• Sustainable Development Award
    Nominations in this category will show how their research, initiative, planning or development has had a positive effect on nature conservation linked to Scotland. You may have been engaged in a successful consultation prior to a development or perhaps you have delivered habitat management or species protection on the ground.
  • Politician of the Year Award
    Awarded to the politician that has made an outstanding contribution to nature conservation in the last year. The award is open to any elected representative (MSP, MP, MEP or local councillor) who has links to Scotland or Scottish nature conservation.
  • Innovation Award (sponsored by the James Hutton Institute)
    Awarded to the most innovative project, initiative, practice, or technique (management or otherwise) that has aided nature conservation. Entries for this award need to stand out as being different - it could be a project that is the first of its kind, or something that has been done before but has been approached differently.
  • Species Champion Award
    To be shortlisted for this award, the entrant will have achieved something extraordinary to protect a vulnerable or threatened species. Have you implemented a policy, intervened to prevent habitat destruction or helped to create a disappearing yet critically valuable ecosystem? Perhaps you or your company’s hard work and dedication on the ground has been a catalyst for positive change. Tell us about what you have done to save an at-risk species highlighting the results where possible.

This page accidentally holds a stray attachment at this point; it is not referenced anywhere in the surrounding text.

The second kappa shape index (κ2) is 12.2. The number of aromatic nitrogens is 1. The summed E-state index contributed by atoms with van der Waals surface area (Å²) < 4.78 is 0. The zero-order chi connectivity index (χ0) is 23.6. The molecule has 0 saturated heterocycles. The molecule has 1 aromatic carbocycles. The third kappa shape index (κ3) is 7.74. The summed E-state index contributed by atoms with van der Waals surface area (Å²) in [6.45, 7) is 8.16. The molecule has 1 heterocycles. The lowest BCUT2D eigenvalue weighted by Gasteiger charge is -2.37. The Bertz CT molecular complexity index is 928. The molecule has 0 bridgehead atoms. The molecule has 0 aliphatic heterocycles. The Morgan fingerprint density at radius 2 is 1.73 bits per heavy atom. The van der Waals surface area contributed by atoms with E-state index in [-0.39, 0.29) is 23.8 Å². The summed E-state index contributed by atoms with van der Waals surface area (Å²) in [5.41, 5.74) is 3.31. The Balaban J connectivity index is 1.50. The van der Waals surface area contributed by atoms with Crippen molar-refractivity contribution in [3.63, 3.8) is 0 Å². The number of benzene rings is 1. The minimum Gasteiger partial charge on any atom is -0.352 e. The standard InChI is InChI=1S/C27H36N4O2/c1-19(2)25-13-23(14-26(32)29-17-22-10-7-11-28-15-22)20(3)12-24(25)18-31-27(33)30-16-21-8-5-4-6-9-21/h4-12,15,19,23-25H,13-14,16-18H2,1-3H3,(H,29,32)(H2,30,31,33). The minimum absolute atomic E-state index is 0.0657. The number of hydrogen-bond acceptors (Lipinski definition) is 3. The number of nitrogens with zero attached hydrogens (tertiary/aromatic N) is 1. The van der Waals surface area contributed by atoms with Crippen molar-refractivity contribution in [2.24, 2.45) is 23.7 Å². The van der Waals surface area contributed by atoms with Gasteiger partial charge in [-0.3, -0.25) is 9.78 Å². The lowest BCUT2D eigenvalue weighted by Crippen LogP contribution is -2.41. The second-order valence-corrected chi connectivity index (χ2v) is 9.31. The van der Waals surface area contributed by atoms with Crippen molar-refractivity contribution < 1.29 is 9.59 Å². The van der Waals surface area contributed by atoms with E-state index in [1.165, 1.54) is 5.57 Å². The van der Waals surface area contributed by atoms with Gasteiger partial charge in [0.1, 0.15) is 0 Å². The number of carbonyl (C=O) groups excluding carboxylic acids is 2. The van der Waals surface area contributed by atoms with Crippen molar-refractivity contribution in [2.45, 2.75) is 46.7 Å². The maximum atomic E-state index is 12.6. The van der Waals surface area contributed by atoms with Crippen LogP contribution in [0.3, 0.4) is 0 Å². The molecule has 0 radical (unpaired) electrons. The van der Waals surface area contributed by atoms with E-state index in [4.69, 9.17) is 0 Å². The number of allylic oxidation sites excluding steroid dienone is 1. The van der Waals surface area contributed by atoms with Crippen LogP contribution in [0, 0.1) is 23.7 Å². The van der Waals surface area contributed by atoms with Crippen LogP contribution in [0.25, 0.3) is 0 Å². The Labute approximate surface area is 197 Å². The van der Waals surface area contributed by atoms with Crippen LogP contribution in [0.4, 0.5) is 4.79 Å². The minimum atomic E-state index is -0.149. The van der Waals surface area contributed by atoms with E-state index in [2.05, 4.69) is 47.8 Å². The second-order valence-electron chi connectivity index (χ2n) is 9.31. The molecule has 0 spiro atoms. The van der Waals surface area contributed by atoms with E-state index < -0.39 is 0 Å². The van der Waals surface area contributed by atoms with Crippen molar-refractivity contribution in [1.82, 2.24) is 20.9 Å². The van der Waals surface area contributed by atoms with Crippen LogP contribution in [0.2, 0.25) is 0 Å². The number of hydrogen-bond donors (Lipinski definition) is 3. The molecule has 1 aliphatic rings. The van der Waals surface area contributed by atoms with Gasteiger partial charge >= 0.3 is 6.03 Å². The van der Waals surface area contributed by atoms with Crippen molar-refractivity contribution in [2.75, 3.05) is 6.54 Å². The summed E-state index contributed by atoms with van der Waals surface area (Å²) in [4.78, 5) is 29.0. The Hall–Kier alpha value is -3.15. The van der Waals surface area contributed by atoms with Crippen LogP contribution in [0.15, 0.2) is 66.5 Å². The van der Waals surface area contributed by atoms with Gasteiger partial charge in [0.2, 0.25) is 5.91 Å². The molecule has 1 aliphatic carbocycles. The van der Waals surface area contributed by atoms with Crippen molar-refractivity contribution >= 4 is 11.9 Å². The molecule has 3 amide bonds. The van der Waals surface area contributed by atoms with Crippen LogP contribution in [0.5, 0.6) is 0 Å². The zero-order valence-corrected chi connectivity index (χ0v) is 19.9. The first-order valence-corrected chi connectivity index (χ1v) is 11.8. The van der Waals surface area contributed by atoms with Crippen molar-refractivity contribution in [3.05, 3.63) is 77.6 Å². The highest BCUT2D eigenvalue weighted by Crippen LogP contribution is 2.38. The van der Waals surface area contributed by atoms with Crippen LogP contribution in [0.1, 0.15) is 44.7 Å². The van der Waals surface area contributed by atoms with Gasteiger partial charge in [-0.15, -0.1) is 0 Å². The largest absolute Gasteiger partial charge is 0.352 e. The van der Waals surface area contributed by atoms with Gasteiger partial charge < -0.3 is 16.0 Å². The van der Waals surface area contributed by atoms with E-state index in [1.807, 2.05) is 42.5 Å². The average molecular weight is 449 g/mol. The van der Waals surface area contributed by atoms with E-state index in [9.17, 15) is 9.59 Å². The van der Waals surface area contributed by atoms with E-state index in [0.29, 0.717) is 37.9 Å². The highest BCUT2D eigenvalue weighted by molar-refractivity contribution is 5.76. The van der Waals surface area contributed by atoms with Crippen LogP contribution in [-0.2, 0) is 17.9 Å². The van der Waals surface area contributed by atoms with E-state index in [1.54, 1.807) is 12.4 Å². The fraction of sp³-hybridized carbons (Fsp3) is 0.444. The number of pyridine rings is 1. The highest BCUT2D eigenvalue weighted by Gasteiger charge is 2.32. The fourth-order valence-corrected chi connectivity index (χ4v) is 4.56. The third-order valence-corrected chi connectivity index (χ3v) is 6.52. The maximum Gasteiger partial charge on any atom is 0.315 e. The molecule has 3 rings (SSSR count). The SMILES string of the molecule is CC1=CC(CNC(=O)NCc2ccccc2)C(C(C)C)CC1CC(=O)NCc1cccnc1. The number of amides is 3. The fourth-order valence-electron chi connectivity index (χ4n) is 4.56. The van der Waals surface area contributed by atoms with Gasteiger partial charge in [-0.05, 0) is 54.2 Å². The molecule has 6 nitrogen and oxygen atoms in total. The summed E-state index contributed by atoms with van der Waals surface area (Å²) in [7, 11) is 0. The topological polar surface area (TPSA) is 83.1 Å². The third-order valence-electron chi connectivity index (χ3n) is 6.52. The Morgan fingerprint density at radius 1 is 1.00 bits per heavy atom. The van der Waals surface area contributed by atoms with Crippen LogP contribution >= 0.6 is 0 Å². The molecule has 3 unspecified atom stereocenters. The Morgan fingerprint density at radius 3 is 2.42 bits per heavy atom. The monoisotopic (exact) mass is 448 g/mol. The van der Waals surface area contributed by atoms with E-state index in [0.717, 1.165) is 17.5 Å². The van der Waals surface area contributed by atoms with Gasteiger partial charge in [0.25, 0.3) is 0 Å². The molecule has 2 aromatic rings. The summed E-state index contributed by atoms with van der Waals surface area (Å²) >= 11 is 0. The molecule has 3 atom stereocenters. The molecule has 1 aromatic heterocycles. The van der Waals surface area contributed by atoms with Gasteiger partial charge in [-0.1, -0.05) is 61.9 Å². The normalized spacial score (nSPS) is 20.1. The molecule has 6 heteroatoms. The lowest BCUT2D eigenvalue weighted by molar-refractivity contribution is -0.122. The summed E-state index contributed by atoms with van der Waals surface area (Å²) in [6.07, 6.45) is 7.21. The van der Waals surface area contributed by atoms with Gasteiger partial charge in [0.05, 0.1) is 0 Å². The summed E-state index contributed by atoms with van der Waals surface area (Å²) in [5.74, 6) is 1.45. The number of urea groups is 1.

• Community Initiative Award
    This award will go to an outstanding community-based initiative that benefits nature. The initiative should be developed and led by the people it serves, acting as an inspiration to others and offering real value to the whole community
  • Youth & Education Award
    This award honours a school or youth group, which can demonstrate how they have made a real difference to the conservation of Scotland’s wildlife and habitats. This could be through fundraising for a conservation-related project, partnership working or best practice in hands-on delivery, connecting young people to the natural world.
  • Nature Tourism Award
    This award will go to a nature-based tourism organisation or initiative that stands above its peers for its contribution to conservation. The winner will provide more than a wildlife experience, demonstrating a significant and lasting contribution to nature conservation in Scotland. Tour companies, accommodation providers, attractions, wildlife guides and engagement activities are all welcome to apply. 

More information from: 

Bernardo Rodriguez-Salcedo, Media Manager, Tel: +44 (0)1224 395089 (direct line), +44 (0)344 928 5428 (switchboard) or +44 (0)7791 193918 (mobile).


Printed from /news/entries-open-rspbs-nature-scotland-awards on 19/07/19 05:56:02 PM

The James Hutton Research Institute is the result of the merger in April 2011 of MLURI and SCRI. This merger formed a new powerhouse for research into food, land use, and climate change.